The Philadelphia Flyers have rattled off six wins in a row dating back to Feb. 18. They’ve been so good that Money Puck has given them the best odds of hoisting the Stanley Cup:

The Flyers have jumped ahead of the Pittsburgh Penguins for second place in the Metropolitan Division. They’re now just three points ahead of Washington for the first place. Can they do what most of us thought was unthinkable just a few weeks ago?

There’s many reasons why the Flyers are rolling, but one of the key contributors has been Travis Konecny. During this winning streak, he’s picked up four goals and eight assists. The 22-year-old has 23 goals and 60 points in 62 games this season, which puts him on pace for almost 30 goals and more than 75 points.

Check out these five-on-five numbers (originally tweeted on Feb. 26):

That’s some elite company for Konecny to be in. The scary thing is that he’s probably only going to get better from here.

What’s coming up this week
Jean-Gabriel Pageau plays Sens for first time since trade to Isles – Thu. Mar. 5, 7 p.m. ET
• Panthers will retire Luongo’s No. 1 – Sat. Mar. 7, 7 p.m. ET

NHL on NBCSN
• Bruins vs. Lightning, Tue. Mar. 3, 7:30 p.m. ET
• Ducks vs. Avalanche, Wed. Mar. 4, 9:30 p.m. ET
• Hurricanes vs. Flyers, Thu. Mar. 5, 7 p.m. ET
• Blues vs. Blackhawks, Sun. Mar. 8, 7:30 p.m. ET
• Avalanche vs. Sharks, Sun. Mar. 8, 10 p.m. ET

Wednesday Night Hockey
• Flyers vs. Capitals, Wed. Mar. 4, 7 p.m. ET

Joey Alfieri is a writer for Pro Hockey Talk on NBC Sports. Drop him a line at phtblog@nbcsports.com or follow him on Twitter @joeyalfieri.

Sabres’ Okposo has surgery to repair right knee injury

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BUFFALO, N.Y. (AP) — Buffalo Sabres forward Kyle Okposo had surgery to repair a right knee injury, leaving him plenty of time to recover during the team’s extended break.

The team on Friday announced Okposo had surgery this week, and is expected to miss up to six weeks.

The Sabres are off indefinitely after being one of seven teams to not qualify for the NHL’s proposed 24-team return-to-play format. The start of next season is expected to be pushed back, and may not open until January because of the coronavirus pandemic.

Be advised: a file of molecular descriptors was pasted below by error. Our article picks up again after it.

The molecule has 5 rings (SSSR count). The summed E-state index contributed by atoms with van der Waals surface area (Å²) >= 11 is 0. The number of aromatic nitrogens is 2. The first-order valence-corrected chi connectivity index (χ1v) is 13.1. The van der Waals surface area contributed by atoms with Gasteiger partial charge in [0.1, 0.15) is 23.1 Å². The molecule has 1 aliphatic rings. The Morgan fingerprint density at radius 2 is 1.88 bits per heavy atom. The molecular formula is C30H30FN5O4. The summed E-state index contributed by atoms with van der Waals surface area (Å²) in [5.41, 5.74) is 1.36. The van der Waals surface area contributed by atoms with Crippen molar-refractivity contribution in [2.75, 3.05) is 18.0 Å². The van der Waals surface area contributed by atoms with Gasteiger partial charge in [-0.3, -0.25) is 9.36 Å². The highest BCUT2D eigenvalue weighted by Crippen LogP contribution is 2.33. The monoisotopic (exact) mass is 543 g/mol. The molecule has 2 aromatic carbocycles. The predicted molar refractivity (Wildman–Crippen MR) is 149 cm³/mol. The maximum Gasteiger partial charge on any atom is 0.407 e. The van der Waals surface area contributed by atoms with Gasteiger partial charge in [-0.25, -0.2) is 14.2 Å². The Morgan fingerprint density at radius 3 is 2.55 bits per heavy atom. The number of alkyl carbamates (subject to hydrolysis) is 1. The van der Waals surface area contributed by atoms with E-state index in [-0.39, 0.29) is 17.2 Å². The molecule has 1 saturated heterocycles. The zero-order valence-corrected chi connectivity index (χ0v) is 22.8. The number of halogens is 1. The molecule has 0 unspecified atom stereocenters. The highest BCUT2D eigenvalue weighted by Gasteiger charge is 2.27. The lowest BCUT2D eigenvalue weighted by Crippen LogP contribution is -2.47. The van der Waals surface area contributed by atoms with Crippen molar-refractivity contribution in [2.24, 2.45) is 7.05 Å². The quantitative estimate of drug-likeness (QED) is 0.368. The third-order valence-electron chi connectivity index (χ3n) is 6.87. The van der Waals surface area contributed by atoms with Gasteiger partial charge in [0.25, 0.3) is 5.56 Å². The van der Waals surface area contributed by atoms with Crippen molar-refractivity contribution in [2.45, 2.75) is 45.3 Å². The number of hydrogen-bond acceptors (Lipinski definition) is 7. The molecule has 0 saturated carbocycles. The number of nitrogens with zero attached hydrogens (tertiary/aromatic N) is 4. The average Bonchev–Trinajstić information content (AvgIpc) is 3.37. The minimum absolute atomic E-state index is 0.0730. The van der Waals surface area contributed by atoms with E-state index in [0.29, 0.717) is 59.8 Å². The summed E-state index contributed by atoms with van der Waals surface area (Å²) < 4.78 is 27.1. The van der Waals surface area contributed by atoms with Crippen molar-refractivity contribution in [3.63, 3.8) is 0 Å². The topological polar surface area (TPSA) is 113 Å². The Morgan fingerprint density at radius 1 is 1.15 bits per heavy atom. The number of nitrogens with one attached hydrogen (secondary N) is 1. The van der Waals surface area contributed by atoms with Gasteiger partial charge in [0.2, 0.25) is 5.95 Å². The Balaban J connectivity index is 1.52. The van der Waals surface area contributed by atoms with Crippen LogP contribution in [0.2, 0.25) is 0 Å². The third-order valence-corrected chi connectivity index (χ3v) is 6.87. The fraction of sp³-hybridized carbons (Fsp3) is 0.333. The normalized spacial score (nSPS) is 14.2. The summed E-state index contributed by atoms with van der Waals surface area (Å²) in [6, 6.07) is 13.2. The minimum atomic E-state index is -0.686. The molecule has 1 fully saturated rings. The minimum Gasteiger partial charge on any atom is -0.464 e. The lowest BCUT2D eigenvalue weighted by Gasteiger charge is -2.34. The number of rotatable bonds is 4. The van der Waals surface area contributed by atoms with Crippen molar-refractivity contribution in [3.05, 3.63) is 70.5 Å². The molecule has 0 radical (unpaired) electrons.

Okposo had surgery a week after the remainder of the Sabres season was canceled.

He was sidelined twice last season because of upper- and lower-body injuries that led to him missing 16 games. The 13-year veteran finished with nine goals and 10 assist for 19 points in 52 games, while playing mostly on Buffalo’s checking line.

PHT reviews hockey video games: ‘Super Blood Hockey,’ a gory good time

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Every week, PHT will spotlight hockey video games you might not have heard of. Previously, that meant looking back at games that are now largely inaccessible. This week’s edition, on the other hand, can be found in many spots: “Super Blood Hockey.”

As we look back at old and very old arcade-style hockey games, it’s almost inevitable to wallow in the sadder elements of nostalgia. Why can’t current games capture those good old days?

Well, games like “Super Blood Hockey” aim to do just that. After spending some time with the Switch version of the game, I think solo developer Loren Lemcke’s aim ended up being mostly on.

“Super Blood Hockey” is an evolution (and devolution) of NES “Ice Hockey”

Earlier in this series, we looked at the NES classic “Ice Hockey,” which originally released around 1988. Thanks to the Nintendo Switch’s SNES emulator (available with Switch Online), you can toggle between “Ice Hockey” and “Super Blood Hockey” on the same device.

Of course, it really might come down to letting your kids play “Ice Hockey,” but not “Super Blood Hockey.”

On one hand, SBH carries a lot of the same spirit of that Nintendo classic. There are “fat, skinny, normal” players, with the skinnier being more elusive, and the “fat” being tougher to knock off the puck than vintage Eric Lindros. Much like “Ice Hockey,” “Super Blood Hockey” only involves four skaters and a goalie, rather than the NHL standard.

Fights definitely play a role in the game, as much like in classic titles, the team that wins a fight — actually a wild line brawl — goes up one player. In fact, as I learned earlier today in researching the game a bit more, you can also go up four skaters to one.

A meaty and gory franchise mode

The not-so-family friendly stuff boils down to the gore, and the dark gallows humor of the franchise mode.

Rather than a dry GM mode setup such as games like “NHL 20,” you begin the “Super Blood Hockey” version by … giving up a kidney to afford your team?

Super Blood Hockey screen kidney
via Super Blood Hockey

When you lose a fight, you don’t just essentially go on the penalty kill. You also risk being “down a man” in a dark way. Like, say, losing your best player “Ryan Bretzel.”